Stronger unions mean a strong middle class

HARLEY SHAIKEN is a professor specializing in labor and the global economy at UC Berkeley.

POLLS TELL US that 58% of eligible workers would join a union if they could, yet union membership in the private sector plummeted to 7.4% in 2006, a record low.

What explains this yawning gap? The fact that, for many Americans, joining a union has become a risk rather than a right. According to the 2005 National Labor Relations Board’s annual report, 31,358 people were disciplined or fired for union activity. The result has been a chill on union organizing.

The Employee Free Choice Act, introduced in Congress this month, seeks to create a thaw. What the act does is simple: It allows workers to form a union if a majority of employees in a workplace sign up for one, short-circuiting an employer-dominated campaign and an additional vote. It also provides meaningful penalties for violating workers’ rights and ensures that collective bargaining will result if workers choose a union.

Shrinking union membership affects everyone. Unions paved the way to the middle class for millions and pioneered benefits such as paid pensions and health insurance. Now labor’s sliding numbers are contributing to the squeeze on the middle class. During a period of robust economic growth and record corporate profits, only those at the very top of the heap are enjoying a higher standard of living.

Worker productivity jumped by a record 20% between 2000 and 2006, yet real wages (pay adjusted for inflation) edged up an anemic 2%. Meanwhile, fewer workers are getting employer-based health insurance or pensions. Even Alan Greenspan, before retiring as chairman of the Federal Reserve Board, told Congress in 2005 that he found growing inequality of income and wealth in the U.S. “very disturbing.”

In 1935, Congress passed the Wagner Act guaranteeing workers’ right to organize and bargain collectively. It was immediately hailed as labor’s Magna Carta. Since then, amendments, court rulings and NLRB administrative decisions have turned the act on its head, serving to throttle rather than encourage a free and informed choice on unions.

Today, if workers try to organize, the NLRB generally sets a secret-ballot vote a month or more after the formal request. During this period, it is legal for the company to hire anti-union consultants, schedule an unlimited number of mandatory meetings with employees, “predict” that the workplace could be shuttered if the union wins and bar labor representatives from the premises.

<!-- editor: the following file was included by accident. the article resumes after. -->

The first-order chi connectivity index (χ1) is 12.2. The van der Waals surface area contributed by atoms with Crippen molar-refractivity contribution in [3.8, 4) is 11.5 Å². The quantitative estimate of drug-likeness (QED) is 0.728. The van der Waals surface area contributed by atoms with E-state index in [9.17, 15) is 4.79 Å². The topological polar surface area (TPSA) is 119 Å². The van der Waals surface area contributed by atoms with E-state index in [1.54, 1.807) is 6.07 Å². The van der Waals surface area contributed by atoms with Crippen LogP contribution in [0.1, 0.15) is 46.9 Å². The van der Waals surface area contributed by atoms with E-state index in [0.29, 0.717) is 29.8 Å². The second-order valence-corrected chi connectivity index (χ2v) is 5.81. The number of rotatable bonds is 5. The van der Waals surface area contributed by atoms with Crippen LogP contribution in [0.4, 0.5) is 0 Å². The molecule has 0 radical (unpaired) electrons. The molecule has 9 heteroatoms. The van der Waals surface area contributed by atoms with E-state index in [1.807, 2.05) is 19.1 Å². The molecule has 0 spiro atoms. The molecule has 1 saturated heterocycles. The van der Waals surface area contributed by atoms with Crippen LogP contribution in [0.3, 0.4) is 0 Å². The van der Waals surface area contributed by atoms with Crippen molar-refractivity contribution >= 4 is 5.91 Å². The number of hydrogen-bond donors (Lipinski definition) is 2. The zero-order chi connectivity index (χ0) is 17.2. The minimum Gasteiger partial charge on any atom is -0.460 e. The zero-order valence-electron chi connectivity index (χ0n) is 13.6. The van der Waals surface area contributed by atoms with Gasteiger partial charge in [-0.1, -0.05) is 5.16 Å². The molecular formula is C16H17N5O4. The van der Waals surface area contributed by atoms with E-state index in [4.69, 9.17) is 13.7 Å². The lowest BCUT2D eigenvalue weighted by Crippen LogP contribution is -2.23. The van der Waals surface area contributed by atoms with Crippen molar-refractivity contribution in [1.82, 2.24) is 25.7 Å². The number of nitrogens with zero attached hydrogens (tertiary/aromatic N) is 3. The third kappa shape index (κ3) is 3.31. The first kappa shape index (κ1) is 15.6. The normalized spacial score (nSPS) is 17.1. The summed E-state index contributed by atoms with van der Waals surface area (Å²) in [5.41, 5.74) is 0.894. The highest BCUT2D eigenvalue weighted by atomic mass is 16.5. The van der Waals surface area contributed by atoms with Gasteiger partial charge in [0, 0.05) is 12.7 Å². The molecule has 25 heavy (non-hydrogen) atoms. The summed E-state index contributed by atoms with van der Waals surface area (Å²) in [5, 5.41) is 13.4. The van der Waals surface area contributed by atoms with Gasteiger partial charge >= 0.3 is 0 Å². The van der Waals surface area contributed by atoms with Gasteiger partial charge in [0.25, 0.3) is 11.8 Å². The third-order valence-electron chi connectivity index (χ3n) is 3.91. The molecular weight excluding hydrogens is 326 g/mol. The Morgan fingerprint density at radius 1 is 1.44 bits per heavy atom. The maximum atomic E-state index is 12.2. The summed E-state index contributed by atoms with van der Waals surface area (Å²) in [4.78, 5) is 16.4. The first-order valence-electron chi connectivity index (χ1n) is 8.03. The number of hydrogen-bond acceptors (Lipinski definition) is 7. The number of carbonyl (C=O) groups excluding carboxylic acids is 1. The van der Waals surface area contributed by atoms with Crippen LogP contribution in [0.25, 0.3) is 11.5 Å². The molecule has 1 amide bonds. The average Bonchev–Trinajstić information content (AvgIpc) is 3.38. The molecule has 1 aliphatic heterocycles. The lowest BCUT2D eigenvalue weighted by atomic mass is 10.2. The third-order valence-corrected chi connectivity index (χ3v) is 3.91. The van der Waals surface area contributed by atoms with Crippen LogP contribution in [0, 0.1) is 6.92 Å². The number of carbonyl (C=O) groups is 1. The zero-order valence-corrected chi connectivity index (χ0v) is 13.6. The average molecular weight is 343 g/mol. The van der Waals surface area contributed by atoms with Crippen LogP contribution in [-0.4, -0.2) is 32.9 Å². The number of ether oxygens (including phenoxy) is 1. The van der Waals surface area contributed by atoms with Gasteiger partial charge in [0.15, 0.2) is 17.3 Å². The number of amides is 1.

It’s not just that the playing field is tilted against organizing; unions are locked out of the stadium. Of course, why would companies limit themselves to what’s legal? Penalties for violating workers’ rights are virtually nonexistent.

Nonetheless, one might ask why the Employee Free Choice Act replaces the secret-ballot vote with majority sign-up. The secret ballot is appropriately considered sacred in a democracy, but it requires a democratic context to be meaningful. These NLRB-supervised elections often take place in highly coercive, even threatening, environments.

Fortune magazine reported last June that “workers are routinely fired or discriminated against for supporting unions…. Some [firms] go so far as to close down work sites when employees vote for a union.” As a result, the NLRB elections are more like plebiscites in a dictatorship rather than election day in a democracy. The votes may be counted honestly, but the outcome reflects the fear-ridden atmosphere in which the vote occurs.

The Employee Free Choice Act would restore balance to a system that is driven by aggressive employers, anti-union consultants, coercion and fear. Strengthening free choice in the workplace lays the basis for ensuring a more prosperous economy and a more democratic society. It was Studs Terkel who put it this way: “Respect on the job and a voice at the workplace shouldn’t be something Americans have to work overtime to achieve.”